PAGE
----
Program serves dinner to once-homeless

July 1, 2009 7:27:40 PM PDT
The latest edition of San Francisco Magazine names one local program the "Best of the Bay" when it comes to doing good deeds. The program is called "Dinner with Grace" and it brings together two very different groups of people who break bread and stereotypes about the homeless.

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"For dessert we have homemade gingerbread for everybody, okay?" some local kitchen hands were recently instructed.

The dinner they were making was not cooked at a restaurant, but in a kitchen at Grace Cathedral in San Francisco. Top chef Russ McBrien and the others cooked what is called "Dinner with Grace."

The monthly meal will be served at one of the hotels in the Tenderloin neighborhood, places where people who were once homeless now live. Their tiny apartments do not have kitchens and they have very little money.

"Mostly I eat like potato chips, hot dogs, hamburgers? This here, I get a well-balanced meal here and I think it's great," said Coast Hotel resident Regina Tillis.

What is also great is that some of those who will eat the meal are the same people who prepare it side-by-side with parishioners and volunteers from the church. It helps break down stereotypes on both sides.

"Up there at the cathedral you have different types of people from every background helping out so really, a good sense of community," said another resident, Roman Sanchez.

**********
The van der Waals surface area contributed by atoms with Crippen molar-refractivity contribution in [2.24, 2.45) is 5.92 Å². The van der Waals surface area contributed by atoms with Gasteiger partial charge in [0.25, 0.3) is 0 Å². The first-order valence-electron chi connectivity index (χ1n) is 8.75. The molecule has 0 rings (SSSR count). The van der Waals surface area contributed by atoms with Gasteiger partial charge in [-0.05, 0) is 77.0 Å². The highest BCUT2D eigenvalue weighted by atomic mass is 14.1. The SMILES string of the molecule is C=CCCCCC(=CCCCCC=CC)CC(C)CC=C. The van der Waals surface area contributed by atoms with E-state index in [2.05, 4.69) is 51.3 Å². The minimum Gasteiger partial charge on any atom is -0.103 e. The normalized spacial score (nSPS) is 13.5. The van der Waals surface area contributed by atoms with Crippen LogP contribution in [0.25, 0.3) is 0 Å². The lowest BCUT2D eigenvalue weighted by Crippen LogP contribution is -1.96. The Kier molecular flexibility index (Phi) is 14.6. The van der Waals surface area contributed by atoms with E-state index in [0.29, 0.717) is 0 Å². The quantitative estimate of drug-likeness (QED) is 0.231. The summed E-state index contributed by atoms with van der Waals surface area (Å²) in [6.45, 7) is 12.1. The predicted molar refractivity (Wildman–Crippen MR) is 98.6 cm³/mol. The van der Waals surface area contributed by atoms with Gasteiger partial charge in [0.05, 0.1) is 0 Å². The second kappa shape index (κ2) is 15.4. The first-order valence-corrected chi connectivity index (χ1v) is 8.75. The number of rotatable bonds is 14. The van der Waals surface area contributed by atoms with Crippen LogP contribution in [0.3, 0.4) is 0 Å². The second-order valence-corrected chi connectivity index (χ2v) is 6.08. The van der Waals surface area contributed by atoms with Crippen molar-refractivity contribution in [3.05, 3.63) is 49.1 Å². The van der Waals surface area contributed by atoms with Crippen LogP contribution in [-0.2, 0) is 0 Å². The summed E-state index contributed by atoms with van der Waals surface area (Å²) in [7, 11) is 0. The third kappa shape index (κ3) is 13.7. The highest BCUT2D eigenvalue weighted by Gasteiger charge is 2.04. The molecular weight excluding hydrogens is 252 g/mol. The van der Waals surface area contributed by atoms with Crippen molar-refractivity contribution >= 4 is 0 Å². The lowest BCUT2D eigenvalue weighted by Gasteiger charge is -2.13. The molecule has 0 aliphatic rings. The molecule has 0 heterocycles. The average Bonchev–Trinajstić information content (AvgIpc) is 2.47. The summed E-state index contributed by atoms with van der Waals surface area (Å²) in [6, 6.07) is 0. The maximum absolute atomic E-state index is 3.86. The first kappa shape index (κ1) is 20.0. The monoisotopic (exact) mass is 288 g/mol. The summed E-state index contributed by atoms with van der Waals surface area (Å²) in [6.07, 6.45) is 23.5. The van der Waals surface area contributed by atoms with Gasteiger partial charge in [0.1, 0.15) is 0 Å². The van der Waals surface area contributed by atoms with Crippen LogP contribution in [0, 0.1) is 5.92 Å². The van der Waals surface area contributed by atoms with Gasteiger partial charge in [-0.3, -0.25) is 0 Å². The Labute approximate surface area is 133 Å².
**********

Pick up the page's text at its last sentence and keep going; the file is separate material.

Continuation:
The connection extends from the church on Nob Hill to the Tenderloin. At the Coast Hotel, the lobby gets transformed into a dining room. The residents are served at their tables and not cafeteria-style like the soup kitchens.

"Builds their self esteem, makes them feel like a part of something, a part of a family," explained Coast Hotel Manager Shelly Brown.

And, like any family, there is talk at the table. It is called "Dinner with Grace" because folks from Grace Cathedral, like Alex Senchak, share the meal and conversation with residents like Robert Vallejo.

The program is operated by the church and the non-profit agency Episcopal Community Services. Rev. Will Scott and some parishioners started it about two years ago at a hotel just down the street.

"There was a little bit of anxiety. What was going on? What kind of neighborhood? But, what really happened for us was finding community, finding connection and real... a sense of common humanity, that we belong together," he said.

In April, the Coast Hotel became the second to enjoy "Dinner with Grace" thanks to a donation from the Yahoo Employee Foundation.

"I think that shows there are people out here that are interested in them, that they have value," said Coast Hotel Manager Scott Ecker.

The church hopes to add one hotel a year to the program, nourishing both bodies and souls.

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